That the suit that’s said to have launched Nudie Cohn into fame, one worn by a trying-to-make-it country singer named Tex Williams in 1948, featured a covered wagon and wagon wheels is not uninteresting. The covered wagon as American symbol stands first for manifest destiny, that notion that swept the new inhabitants of the continent ever westward, into already-inhabited territories that they believed, or made themselves believe, God had intended for them to have—what is now Mexico and Texas and New Mexico, Nevada, Colorado, Utah, Oregon, and Washington. And California, the farthest West of the continent that embodied and made complete this notion of expansion.

The term manifest destiny was first used by a journalist named John L. O’Sullivan in an editorial in favor of the annexation of Texas, in 1845. He asserted the American Anglo-Saxons’ “manifest destiny to overspread the continent allotted by Providence for the free development of our yearly multiplying millions.”

Three years after O’Sullivan’s editorial, when gold was found at Sutter’s Mill in Coloma, California, the Rush began, and covered wagons rolled in steady streams, and pack horses plodded in droves, making their way to the land that symbolized then and now both freedom and bling bling, or the material—if not spiritual, mental, psychological, or otherwise—freedom that bling bling affords. (“In your high society you cry all day,” Jennings would later sing.)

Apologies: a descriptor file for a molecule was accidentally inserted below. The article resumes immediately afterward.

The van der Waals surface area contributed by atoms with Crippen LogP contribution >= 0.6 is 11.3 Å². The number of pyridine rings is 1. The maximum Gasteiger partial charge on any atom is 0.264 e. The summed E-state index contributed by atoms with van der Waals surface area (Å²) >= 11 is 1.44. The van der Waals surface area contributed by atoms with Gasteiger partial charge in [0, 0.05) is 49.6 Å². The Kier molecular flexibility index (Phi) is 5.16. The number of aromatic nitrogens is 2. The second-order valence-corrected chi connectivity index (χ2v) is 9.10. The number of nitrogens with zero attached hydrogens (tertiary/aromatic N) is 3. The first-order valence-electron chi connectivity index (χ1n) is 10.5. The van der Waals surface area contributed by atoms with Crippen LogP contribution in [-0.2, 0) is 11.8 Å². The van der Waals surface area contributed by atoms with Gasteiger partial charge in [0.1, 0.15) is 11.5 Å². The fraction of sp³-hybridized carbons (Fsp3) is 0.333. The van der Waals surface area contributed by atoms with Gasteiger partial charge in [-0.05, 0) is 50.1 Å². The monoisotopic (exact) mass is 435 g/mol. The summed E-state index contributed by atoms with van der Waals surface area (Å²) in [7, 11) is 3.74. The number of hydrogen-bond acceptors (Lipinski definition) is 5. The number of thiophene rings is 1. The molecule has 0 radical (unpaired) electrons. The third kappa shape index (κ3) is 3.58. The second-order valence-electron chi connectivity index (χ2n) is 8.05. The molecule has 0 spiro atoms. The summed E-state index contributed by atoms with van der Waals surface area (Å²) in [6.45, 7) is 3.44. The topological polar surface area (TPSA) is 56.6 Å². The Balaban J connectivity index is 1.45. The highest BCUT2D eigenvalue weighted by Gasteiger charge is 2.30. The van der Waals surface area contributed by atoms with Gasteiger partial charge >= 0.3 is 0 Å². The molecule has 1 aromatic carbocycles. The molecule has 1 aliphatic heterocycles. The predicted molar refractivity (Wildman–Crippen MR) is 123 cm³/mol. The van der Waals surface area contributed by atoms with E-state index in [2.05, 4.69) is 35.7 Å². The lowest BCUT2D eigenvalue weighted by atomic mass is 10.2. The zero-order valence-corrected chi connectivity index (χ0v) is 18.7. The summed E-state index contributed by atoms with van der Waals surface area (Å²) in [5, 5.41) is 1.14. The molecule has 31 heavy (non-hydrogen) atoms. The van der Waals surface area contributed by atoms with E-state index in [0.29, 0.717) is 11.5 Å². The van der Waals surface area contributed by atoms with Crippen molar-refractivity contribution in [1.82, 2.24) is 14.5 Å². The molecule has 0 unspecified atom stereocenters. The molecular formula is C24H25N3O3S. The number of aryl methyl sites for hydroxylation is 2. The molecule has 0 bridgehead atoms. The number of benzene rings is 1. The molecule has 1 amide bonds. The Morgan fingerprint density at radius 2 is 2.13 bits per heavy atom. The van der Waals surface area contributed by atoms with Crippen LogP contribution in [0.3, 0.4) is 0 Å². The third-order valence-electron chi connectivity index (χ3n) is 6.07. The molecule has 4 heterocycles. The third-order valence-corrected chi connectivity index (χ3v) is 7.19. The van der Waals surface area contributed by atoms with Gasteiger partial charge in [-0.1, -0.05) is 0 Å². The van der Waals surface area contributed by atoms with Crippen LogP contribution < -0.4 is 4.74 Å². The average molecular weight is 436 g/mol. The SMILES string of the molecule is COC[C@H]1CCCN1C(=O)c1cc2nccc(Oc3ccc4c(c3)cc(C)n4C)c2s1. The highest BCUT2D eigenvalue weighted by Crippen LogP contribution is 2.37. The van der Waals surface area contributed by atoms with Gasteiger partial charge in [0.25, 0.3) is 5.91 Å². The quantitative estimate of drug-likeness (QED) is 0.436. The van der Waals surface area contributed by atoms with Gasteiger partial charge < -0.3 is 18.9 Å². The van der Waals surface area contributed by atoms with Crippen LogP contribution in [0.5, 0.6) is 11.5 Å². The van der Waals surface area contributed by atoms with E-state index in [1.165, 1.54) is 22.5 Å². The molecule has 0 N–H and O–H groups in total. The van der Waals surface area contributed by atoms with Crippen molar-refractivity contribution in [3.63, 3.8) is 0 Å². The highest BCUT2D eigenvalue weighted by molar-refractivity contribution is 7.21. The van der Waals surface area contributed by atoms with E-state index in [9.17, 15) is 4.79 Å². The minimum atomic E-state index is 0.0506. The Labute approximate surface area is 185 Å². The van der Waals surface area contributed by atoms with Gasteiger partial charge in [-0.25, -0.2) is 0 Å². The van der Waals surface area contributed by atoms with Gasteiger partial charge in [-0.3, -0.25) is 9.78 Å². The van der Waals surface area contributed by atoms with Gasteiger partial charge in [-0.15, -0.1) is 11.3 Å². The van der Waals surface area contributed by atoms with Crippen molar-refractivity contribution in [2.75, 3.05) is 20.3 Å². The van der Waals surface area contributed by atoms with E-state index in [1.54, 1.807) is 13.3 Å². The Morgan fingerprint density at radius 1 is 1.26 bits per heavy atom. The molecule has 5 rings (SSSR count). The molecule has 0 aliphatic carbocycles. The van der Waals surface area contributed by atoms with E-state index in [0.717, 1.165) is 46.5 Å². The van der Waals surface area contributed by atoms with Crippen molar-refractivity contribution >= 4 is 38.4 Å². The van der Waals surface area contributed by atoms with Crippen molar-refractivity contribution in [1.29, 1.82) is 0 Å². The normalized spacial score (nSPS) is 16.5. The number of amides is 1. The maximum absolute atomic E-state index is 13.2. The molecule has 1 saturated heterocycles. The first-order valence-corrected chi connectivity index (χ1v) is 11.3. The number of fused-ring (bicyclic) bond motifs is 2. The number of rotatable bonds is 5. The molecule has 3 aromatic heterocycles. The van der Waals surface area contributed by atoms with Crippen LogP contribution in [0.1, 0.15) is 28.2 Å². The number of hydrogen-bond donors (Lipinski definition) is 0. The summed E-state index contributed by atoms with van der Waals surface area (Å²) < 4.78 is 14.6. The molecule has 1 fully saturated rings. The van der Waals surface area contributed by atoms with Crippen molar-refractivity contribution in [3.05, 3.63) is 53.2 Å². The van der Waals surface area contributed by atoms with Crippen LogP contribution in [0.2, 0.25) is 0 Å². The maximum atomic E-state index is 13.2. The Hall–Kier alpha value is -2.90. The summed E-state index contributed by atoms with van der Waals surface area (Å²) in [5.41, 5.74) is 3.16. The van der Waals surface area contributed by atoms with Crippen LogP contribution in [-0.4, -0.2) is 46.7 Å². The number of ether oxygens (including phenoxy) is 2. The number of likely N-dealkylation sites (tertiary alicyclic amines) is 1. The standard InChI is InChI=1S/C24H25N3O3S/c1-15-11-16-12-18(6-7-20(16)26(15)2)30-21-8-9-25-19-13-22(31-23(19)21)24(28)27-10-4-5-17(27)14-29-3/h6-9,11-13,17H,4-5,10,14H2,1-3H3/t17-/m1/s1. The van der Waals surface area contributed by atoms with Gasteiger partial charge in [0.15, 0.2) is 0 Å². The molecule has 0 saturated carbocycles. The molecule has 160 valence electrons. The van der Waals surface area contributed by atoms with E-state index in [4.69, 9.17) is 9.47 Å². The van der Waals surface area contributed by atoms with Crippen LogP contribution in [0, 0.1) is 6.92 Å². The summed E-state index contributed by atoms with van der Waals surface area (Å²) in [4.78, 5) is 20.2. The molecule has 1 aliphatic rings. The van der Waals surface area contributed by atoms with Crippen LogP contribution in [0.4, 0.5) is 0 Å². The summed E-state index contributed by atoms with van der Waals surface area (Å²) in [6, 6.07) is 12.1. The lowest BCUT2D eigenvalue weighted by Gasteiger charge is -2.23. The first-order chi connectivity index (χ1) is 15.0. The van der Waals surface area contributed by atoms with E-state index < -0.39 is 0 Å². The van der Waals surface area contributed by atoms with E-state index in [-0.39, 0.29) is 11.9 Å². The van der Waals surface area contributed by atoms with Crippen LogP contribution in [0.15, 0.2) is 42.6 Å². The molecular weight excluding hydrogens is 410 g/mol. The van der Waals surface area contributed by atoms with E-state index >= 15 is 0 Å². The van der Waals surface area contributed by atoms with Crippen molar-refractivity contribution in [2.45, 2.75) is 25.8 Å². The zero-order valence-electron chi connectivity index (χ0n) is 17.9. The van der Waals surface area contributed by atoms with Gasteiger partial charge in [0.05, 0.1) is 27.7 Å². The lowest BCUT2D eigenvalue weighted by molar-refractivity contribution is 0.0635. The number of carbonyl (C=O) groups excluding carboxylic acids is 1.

One hundred thousand Native Californians were killed or died of disease in those first twenty gold-rushed years, and by 1900 the Native population in California had dropped from perhaps a million to 16,000 people, while Los Angeles hit a population of over 100,000. It was exactly 100 years after the Gold Rush began that Nudie Cohn, newly relocated to Hollywood, convinced the struggling Tex Williams to buy him a sewing machine with the money he’d made from an auctioned horse.

With the sewing machine, Nudie made Tex’s covered-wagon-covered suit that began his career of selling high-Western-style wear to stars at exorbitant prices. As Nudie rose to fame, he became known for promoting himself shamelessly, paying cash for purchases with dollar bills on which a sticker of his own face covered George Washington’s.

Nudie designed the famous gold lamé suit that Elvis wore in 1959 on the cover of his album of hit singles called 50,000,000 Elvis Fans Can’t be Wrong. Released by Hollywood’s RCA Victor, it turned into a bona fide Gold Record. Its cover featured no less than 16 identical Elvises in gold lamé suits, a fact that, coupled with its title and Gold status, puts the Elvis phenomenon in direct conversation with the German philosopher and cultural critic Walter Benjamin’s 1935 essay called “The Work of Art in the Age of Mechanical Reproduction,” which argued that the aura of a work of art is devalued the more it is reproduced. (Hence the dollar bill is not-regrettably defaced, and, though it would take some time to explain the leap, hence also inflation, wherein the more money that is produced the less value it has, meaning that the $10,000 Elvis paid for his gold-lamé Nudie suit would have cost him $85,000 or so today.)